Makepeace Thomas Bounder

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Makepeace Thomas Bounder
Name Makepeace Thomas Bounder, "The Poet of the Cabbages"
Race Human
Age b. 1825 UC
Occupation Poet, hoe operator
Physical appearance plump, amiably goofy
Residence Pop 247
Death 14th August 1905 UC
Marital Status
Books The Discworld Almanak

Makepeace Thomas Bounder, "the Poet of the Cabbages", wrote more than two thousand poems, mostly in praise of the sturdy winter vegetables that have made the Sto Plains famous. He was a tireless promoter of the cabbage as a foodstuff, a fabric, and for other purposes, but he was strongly opposed to the potato, which he regarded as unwholesome and debilitating, feelings that were made clear in a pamphlet he produced entitled A Fulmination Against the Hellish Root. Bounder is well remembered by many Rimward of the Circle Sea as "some old guy" and "right, the wossname from erm..."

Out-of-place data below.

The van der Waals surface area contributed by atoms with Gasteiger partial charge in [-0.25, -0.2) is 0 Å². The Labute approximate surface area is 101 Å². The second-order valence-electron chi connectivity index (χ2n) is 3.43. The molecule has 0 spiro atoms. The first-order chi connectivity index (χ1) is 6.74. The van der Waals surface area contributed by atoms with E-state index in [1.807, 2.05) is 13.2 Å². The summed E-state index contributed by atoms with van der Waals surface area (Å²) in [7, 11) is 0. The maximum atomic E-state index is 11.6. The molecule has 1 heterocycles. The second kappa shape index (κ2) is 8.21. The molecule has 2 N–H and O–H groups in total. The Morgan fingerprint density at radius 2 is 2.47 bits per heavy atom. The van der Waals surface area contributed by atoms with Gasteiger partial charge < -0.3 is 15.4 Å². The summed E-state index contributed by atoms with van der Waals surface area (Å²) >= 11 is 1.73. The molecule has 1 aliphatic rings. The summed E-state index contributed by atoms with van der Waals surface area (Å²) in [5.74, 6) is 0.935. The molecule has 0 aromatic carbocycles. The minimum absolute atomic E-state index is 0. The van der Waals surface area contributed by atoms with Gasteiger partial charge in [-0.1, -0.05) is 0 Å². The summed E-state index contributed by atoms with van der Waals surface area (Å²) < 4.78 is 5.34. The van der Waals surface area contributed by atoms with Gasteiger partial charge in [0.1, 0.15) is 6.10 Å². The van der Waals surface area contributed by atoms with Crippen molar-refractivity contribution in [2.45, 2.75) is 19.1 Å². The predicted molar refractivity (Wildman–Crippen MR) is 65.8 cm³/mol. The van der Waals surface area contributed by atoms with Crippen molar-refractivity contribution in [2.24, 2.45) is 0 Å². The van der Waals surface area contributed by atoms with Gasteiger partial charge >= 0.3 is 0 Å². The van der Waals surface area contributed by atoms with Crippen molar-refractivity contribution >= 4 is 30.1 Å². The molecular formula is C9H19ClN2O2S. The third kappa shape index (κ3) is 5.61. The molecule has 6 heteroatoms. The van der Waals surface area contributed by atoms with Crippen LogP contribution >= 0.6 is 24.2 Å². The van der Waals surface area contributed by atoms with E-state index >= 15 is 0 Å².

His poems included:

  • "Cabbages"
  • "Ode to a Carrot Weighing Three Pounds, Four and One Quarter Ounces, Upon the Making of a Necessary Stew"
  • "Oh, Parsnips!"

Bounder wrote steadily until his death; when the tragic explosion took his life he had just begun a piece entitled "On First Looking Into a Five-Year-Old Barrel of My Best Pickled Cabbage".


[The Discworld Almanak, p.90] Makepeace's poem "Ode to a Carrot Weighing Three Pounds, Four and One Quarter Ounces, Upon the Making of a Necessary Stew":

They cut you up, my Mum and Dad
They do not want to, but they do,
For all the turnips have gone bad,
And we must Make a Stew of You...

This a reference to Philip Larkin's 1971 poem "This Be The Verse", famous for its opening line.

Makepeace Thomas Bounder may be a roundabout reference to Joseph Gwyer, a Victorian farmer and would-be poet who possessed the same combination of awful talent, refusal to acknowledge his own ineptitude (he was known as "the MacGonagall of Penge"), and fixation upon a common vegetable that he dedicated his repugnant poetry to. Unlike his Discworld equivalent, Gwyer was obsessed with potatoes but had no real antipathy for cabbages.